37. Gao Y, Bergman I. Potent Antitumor T-Cell Memory Is Generated by Curative Viral Oncolytic Immunotherapy But Not Curative Chemotherapy. Anticancer Res (2018) 38(12):6621–9. doi: 10.21873/anticanres.13029

PubMed Abstract | CrossRef Full Text | Google Scholar

38. Brown DM. Cytolytic CD4 cells: Direct mediators in infectious disease and malignancy. Cell Immunol (2010) 262(2):89–95. doi: 10.1016/j.cellimm.2010.02.008

PubMed Abstract | CrossRef Full Text | Google Scholar

39. Ghidini M, Cascione L, Carotenuto P, Lampis A, Trevisani F, Previdi MC, et al. Characterisation of the immune-related transcriptome in resected biliary tract cancers. Eur J Cancer (2017) 86:158–65. doi: 10.1016/j.ejca.2017.09.005

PubMed Abstract | CrossRef Full Text | Google Scholar

40. Ye L, Zhang T, Kang Z, Guo G, Sun Y, Lin K, et al. Tumor-Infiltrating Immune Cells Act as a Marker for Prognosis in Colorectal Cancer. Front Immunol (2019) 10:2368. doi: 10.3389/fimmu.2019.02368

PubMed Abstract | CrossRef Full Text | Google Scholar

41. Ge P, Wang W, Li L, Zhang G, Gao Z, Tang Z, et al. Profiles of immune cell infiltration and immune-related genes in the tumor microenvironment of colorectal cancer. BioMed Pharmacother (2019) 118:109228. doi: 10.1016/j.biopha.2019.109228

PubMed Abstract | CrossRef Full Text | Google Scholar

42. Miao YD, Wang JT, Yang Y, Ma XP, Mi DH. Identification of prognosis-associated immune genes and exploration of immune cell infiltration in colorectal cancer. Biomark Med (2020) 14(14):1353–69. doi: 10.2217/bmm-2020-0024

PubMed Abstract | CrossRef Full Text | Google Scholar

43. Sun Z, Ren Z, Yang K, Liu Z, Cao S, Deng S, et al. A next-generation tumor-targeting IL-2 preferentially promotes tumor-infiltrating CD8(+) T-cell response and effective tumor control. Nat Commun (2019) 10(1):3874. doi: 10.1038/s41467-019-11782-w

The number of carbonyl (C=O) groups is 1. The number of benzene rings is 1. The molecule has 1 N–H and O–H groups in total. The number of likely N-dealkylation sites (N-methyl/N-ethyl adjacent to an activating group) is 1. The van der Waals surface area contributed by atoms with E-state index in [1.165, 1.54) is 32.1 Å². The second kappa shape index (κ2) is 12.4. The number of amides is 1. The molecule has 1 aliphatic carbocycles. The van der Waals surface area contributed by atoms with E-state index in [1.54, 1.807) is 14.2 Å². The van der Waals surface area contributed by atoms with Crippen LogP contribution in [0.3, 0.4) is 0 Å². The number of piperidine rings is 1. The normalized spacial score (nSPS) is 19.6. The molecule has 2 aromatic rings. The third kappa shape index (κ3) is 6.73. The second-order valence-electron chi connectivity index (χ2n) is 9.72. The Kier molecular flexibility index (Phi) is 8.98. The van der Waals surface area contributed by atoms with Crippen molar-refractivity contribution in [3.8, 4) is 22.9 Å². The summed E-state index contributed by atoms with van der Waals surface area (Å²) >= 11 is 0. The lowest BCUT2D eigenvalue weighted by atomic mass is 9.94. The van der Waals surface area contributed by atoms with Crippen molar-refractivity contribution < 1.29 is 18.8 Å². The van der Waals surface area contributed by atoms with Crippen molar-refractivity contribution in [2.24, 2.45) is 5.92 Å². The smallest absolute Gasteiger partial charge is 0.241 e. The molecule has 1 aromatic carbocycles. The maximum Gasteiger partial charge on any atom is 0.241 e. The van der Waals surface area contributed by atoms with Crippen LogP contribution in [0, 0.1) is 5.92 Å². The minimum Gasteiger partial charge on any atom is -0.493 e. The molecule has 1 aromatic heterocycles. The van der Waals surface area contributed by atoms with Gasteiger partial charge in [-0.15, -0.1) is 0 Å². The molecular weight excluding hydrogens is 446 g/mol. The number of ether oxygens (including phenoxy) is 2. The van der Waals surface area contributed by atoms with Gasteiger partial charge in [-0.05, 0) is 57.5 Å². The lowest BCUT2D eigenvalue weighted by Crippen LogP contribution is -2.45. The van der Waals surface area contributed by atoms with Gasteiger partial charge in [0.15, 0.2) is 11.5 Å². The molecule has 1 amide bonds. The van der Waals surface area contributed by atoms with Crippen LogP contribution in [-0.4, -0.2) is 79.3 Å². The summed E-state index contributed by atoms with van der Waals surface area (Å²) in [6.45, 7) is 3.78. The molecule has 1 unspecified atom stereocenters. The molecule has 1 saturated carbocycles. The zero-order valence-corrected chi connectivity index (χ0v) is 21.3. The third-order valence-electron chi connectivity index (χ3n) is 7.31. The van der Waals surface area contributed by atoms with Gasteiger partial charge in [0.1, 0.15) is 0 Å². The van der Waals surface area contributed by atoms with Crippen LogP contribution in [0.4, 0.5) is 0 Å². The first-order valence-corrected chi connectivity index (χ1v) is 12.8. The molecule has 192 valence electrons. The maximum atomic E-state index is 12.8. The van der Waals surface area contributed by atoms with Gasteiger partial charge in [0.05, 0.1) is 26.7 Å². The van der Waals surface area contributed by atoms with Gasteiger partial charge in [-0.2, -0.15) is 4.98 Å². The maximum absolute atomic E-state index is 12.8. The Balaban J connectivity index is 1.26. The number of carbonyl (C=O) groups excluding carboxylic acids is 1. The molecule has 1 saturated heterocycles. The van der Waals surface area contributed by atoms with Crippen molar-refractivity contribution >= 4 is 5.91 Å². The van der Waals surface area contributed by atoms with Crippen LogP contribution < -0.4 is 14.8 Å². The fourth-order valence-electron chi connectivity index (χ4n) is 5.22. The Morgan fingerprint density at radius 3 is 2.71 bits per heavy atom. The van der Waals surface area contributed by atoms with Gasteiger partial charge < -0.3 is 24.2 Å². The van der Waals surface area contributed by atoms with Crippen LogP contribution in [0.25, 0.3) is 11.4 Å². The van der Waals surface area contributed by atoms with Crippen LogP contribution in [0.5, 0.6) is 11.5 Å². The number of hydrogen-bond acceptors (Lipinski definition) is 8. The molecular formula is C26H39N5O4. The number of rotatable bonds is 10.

PubMed Abstract | CrossRef Full Text | Google Scholar

44. Zhang L, Zhang B, Wei M, Xu Z, Kong W, Deng K, et al. TRIM22 inhibits endometrial cancer progression through the NOD2/NFkappaB signaling pathway and confers a favorable prognosis. Int J Oncol (2020) 56(5):1225–39. doi: 10.3892/ijo.2020.5004

PubMed Abstract | CrossRef Full Text | Google Scholar

45. Chiu E, Gold T, Fettig V, LeVasseur MT, Cressman DE. Identification of a nuclear export sequence in the MHC CIITA. J Immunol (2015) 194(12):6102–11. doi: 10.4049/jimmunol.1402026

PubMed Abstract | CrossRef Full Text | Google Scholar

46. Fan Z, Li J, Li P, Ye Q, Xu H, Wu X, et al. Protein arginine methyltransferase 1 (PRMT1) represses MHC II transcription in macrophages by methylating CIITA. Sci Rep (2017) 7:40531. doi: 10.1038/srep40531

PubMed Abstract | CrossRef Full Text | Google Scholar

47. Satoh A, Toyota M, Ikeda H, Morimoto Y, Akino K, Mita H, et al. Epigenetic inactivation of class II transactivator (CIITA) is associated with the absence of interferon-gamma-induced HLA-DR expression in colorectal and gastric cancer cells. Oncogene (2004) 23(55):8876–86. doi: 10.1038/sj.onc.1208144

PubMed Abstract | CrossRef Full Text | Google Scholar

48. Johnson AM, Bullock BL, Neuwelt AJ, Poczobutt JM, Kaspar RE, Li HY, et al. Cancer Cell-Intrinsic Expression of MHC Class II Regulates the Immune Microenvironment and Response to Anti-PD-1 Therapy in Lung Adenocarcinoma. J Immunol (2020) 204(8):2295–307. doi: 10.4049/jimmunol.1900778

PubMed Abstract | CrossRef Full Text | Google Scholar

49. Thommen DS, Koelzer VH, Herzig P, Roller A, Trefny M, Dimeloe S, et al. A transcriptionally and functionally distinct PD-1(+) CD8(+) T cell pool with predictive potential in non-small-cell lung cancer treated with PD-1 blockade. Nat Med (2018) 24(7):994–1004. doi: 10.1038/s41591-018-0057-z

PubMed Abstract | CrossRef Full Text | Google Scholar